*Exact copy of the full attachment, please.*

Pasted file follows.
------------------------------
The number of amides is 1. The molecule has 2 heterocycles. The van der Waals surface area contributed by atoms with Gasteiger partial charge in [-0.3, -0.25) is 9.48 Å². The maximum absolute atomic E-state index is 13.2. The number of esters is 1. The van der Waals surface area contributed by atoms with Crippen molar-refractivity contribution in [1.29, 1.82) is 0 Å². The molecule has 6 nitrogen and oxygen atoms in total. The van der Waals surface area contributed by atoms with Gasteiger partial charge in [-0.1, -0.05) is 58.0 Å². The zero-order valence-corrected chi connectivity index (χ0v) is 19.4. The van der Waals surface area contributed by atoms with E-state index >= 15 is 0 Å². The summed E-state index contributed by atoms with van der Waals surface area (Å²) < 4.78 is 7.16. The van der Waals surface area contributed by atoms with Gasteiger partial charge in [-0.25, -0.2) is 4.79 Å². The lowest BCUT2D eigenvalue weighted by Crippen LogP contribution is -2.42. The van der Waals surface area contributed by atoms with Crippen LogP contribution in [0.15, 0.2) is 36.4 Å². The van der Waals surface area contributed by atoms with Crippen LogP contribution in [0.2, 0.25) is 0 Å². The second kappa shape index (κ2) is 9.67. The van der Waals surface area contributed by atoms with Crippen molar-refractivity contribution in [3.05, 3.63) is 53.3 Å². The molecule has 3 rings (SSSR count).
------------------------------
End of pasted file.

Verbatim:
The number of amides is 1. The molecule has 2 heterocycles. The van der Waals surface area contributed by atoms with Gasteiger partial charge in [-0.3, -0.25) is 9.48 Å². The maximum absolute atomic E-state index is 13.2. The number of esters is 1. The van der Waals surface area contributed by atoms with Crippen molar-refractivity contribution in [1.29, 1.82) is 0 Å². The molecule has 6 nitrogen and oxygen atoms in total. The van der Waals surface area contributed by atoms with Gasteiger partial charge in [-0.1, -0.05) is 58.0 Å². The zero-order valence-corrected chi connectivity index (χ0v) is 19.4. The van der Waals surface area contributed by atoms with E-state index >= 15 is 0 Å². The summed E-state index contributed by atoms with van der Waals surface area (Å²) < 4.78 is 7.16. The van der Waals surface area contributed by atoms with Gasteiger partial charge in [-0.25, -0.2) is 4.79 Å². The lowest BCUT2D eigenvalue weighted by Crippen LogP contribution is -2.42. The van der Waals surface area contributed by atoms with Crippen LogP contribution in [0.15, 0.2) is 36.4 Å². The van der Waals surface area contributed by atoms with Crippen LogP contribution in [0.2, 0.25) is 0 Å². The second kappa shape index (κ2) is 9.67. The van der Waals surface area contributed by atoms with Crippen molar-refractivity contribution in [3.05, 3.63) is 53.3 Å². The molecule has 3 rings (SSSR count).